We have a lot of folk songs, but I was the first one to write songs in Nyishi. I released it independently and I'm the first guy whose Nyishi songs are on Spotify and iTunes. I was the first guy from Arunachal to sing in the Nyishi dialect and sing in my own language, with the songs all appearing on all streaming platforms.

So you sing also in English, Hindi, Nepali, Assamese. So which is your favorite?

When I meet Assamese people I speak in Assamese, similarly when I meet any Delhi people, I speak in Hindi otherwise they'll be like, Hindi janta hai, bolta nahi hai, angreji mein baat kar raha hai (Laughs). I think I'm more comfortable in Arunachali Hindi which is a little different. We don't have any grammar. We don't have any genders in speaking. We speak Hindi, but then our Hindi is very different. Like Biharis have their own, so Arunachalis have their own Arunachali Hindi as well. So much so that people sometimes don't know that we speak Hindi in the entire North East. Our main common language is Hindi because we have more than hundred tribes and every tribe has their own language. Hindi is the only language in which we communicate with each other. Before Hindi there was Assamese going back maybe to 1940 to 1950 till about 1980.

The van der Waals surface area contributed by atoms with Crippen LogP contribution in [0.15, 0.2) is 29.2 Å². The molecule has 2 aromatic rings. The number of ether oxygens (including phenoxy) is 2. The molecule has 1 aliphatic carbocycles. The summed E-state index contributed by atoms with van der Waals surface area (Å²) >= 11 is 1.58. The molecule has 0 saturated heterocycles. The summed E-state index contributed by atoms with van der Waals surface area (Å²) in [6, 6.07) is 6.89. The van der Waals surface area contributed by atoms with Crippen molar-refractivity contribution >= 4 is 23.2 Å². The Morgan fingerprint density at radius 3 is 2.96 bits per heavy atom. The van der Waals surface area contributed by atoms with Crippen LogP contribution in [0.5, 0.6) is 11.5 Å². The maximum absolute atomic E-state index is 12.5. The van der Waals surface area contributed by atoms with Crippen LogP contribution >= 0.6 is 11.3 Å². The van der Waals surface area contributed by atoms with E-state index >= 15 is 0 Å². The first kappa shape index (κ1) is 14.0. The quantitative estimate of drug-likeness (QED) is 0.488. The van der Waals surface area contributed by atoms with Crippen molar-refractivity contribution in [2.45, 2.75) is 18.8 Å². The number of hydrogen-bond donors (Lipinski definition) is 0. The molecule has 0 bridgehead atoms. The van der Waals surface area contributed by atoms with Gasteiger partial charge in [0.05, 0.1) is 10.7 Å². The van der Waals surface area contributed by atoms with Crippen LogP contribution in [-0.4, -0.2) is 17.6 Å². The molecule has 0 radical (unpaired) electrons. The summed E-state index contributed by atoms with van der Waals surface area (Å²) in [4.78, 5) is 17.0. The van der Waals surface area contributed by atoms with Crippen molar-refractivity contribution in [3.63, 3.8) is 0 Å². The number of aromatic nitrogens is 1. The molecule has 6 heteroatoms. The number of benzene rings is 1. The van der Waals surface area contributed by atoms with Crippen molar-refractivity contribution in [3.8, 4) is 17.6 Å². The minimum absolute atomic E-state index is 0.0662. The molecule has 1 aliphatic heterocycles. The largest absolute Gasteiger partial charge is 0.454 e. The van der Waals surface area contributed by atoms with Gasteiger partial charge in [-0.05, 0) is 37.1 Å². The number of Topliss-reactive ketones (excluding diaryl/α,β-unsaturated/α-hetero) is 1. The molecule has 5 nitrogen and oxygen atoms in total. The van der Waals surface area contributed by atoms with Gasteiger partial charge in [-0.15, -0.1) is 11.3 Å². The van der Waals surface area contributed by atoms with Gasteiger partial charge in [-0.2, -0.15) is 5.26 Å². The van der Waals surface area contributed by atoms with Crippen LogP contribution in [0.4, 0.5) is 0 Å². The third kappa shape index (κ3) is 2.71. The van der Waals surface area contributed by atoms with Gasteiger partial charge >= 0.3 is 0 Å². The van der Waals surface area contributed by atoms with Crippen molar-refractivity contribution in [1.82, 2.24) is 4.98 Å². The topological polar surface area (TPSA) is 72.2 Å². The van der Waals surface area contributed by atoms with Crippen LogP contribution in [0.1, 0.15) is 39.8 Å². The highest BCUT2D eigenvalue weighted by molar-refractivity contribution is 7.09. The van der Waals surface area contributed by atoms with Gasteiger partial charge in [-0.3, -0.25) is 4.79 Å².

What music genre would you classify your music as?

I would say pop alternative. When you listen to my songs, you can hear the differences of genres. Songs like In Wadiyon Mein is more towards metal rock, because I'm putting more guitar chops, but when you listen to Walk With Me its more pop, as it is a slow song. It's dreamy poppy vibe. Then there is No Doma Lo sung in the Nyishi tribe language, Udd Chala more pop, but then you can see the difference in Shaavad which is very folk or indie folk style. So it's all a mix, and by just listening to my songs you can easily notice that I have done multi-genre stuff.